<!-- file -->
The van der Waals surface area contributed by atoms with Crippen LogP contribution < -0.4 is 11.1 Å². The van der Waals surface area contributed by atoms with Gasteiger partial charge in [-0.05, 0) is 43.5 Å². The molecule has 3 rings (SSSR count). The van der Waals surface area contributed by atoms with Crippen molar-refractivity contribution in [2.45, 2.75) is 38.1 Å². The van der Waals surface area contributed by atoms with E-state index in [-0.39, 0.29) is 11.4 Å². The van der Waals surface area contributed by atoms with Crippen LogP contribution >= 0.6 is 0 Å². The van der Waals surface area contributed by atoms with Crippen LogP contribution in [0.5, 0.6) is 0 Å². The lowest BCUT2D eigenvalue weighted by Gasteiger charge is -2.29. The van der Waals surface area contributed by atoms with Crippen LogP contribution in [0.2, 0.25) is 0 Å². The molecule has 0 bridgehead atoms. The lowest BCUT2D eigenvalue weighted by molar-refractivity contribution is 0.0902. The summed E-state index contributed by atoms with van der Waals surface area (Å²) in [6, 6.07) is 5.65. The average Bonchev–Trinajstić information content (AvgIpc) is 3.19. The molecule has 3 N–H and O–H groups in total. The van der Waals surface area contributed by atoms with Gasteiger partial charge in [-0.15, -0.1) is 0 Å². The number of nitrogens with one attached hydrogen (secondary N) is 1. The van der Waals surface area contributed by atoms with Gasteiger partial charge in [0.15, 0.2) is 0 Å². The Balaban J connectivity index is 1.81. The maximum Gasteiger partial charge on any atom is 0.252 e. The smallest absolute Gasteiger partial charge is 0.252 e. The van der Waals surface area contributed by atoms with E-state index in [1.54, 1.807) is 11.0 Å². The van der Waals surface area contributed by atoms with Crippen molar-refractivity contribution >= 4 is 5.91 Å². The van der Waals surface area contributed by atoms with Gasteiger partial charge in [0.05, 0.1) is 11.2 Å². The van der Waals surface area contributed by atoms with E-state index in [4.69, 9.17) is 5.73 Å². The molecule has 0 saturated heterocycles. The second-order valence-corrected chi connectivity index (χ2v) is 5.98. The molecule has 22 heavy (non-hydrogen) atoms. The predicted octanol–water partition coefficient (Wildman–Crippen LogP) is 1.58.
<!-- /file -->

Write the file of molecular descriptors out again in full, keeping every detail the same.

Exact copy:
The van der Waals surface area contributed by atoms with Crippen LogP contribution < -0.4 is 11.1 Å². The van der Waals surface area contributed by atoms with Gasteiger partial charge in [-0.05, 0) is 43.5 Å². The molecule has 3 rings (SSSR count). The van der Waals surface area contributed by atoms with Crippen molar-refractivity contribution in [2.45, 2.75) is 38.1 Å². The van der Waals surface area contributed by atoms with E-state index in [-0.39, 0.29) is 11.4 Å². The van der Waals surface area contributed by atoms with Crippen LogP contribution >= 0.6 is 0 Å². The van der Waals surface area contributed by atoms with Crippen LogP contribution in [0.5, 0.6) is 0 Å². The lowest BCUT2D eigenvalue weighted by Gasteiger charge is -2.29. The van der Waals surface area contributed by atoms with Crippen LogP contribution in [0.2, 0.25) is 0 Å². The molecule has 0 bridgehead atoms. The lowest BCUT2D eigenvalue weighted by molar-refractivity contribution is 0.0902. The summed E-state index contributed by atoms with van der Waals surface area (Å²) in [6, 6.07) is 5.65. The average Bonchev–Trinajstić information content (AvgIpc) is 3.19. The molecule has 3 N–H and O–H groups in total. The van der Waals surface area contributed by atoms with Gasteiger partial charge in [-0.15, -0.1) is 0 Å². The number of nitrogens with one attached hydrogen (secondary N) is 1. The van der Waals surface area contributed by atoms with Gasteiger partial charge in [0.15, 0.2) is 0 Å². The Balaban J connectivity index is 1.81. The maximum Gasteiger partial charge on any atom is 0.252 e. The smallest absolute Gasteiger partial charge is 0.252 e. The van der Waals surface area contributed by atoms with E-state index in [1.54, 1.807) is 11.0 Å². The van der Waals surface area contributed by atoms with Crippen molar-refractivity contribution >= 4 is 5.91 Å². The van der Waals surface area contributed by atoms with Gasteiger partial charge in [0.05, 0.1) is 11.2 Å². The van der Waals surface area contributed by atoms with E-state index in [4.69, 9.17) is 5.73 Å². The molecule has 0 saturated heterocycles. The second-order valence-corrected chi connectivity index (χ2v) is 5.98. The molecule has 22 heavy (non-hydrogen) atoms. The predicted octanol–water partition coefficient (Wildman–Crippen LogP) is 1.58.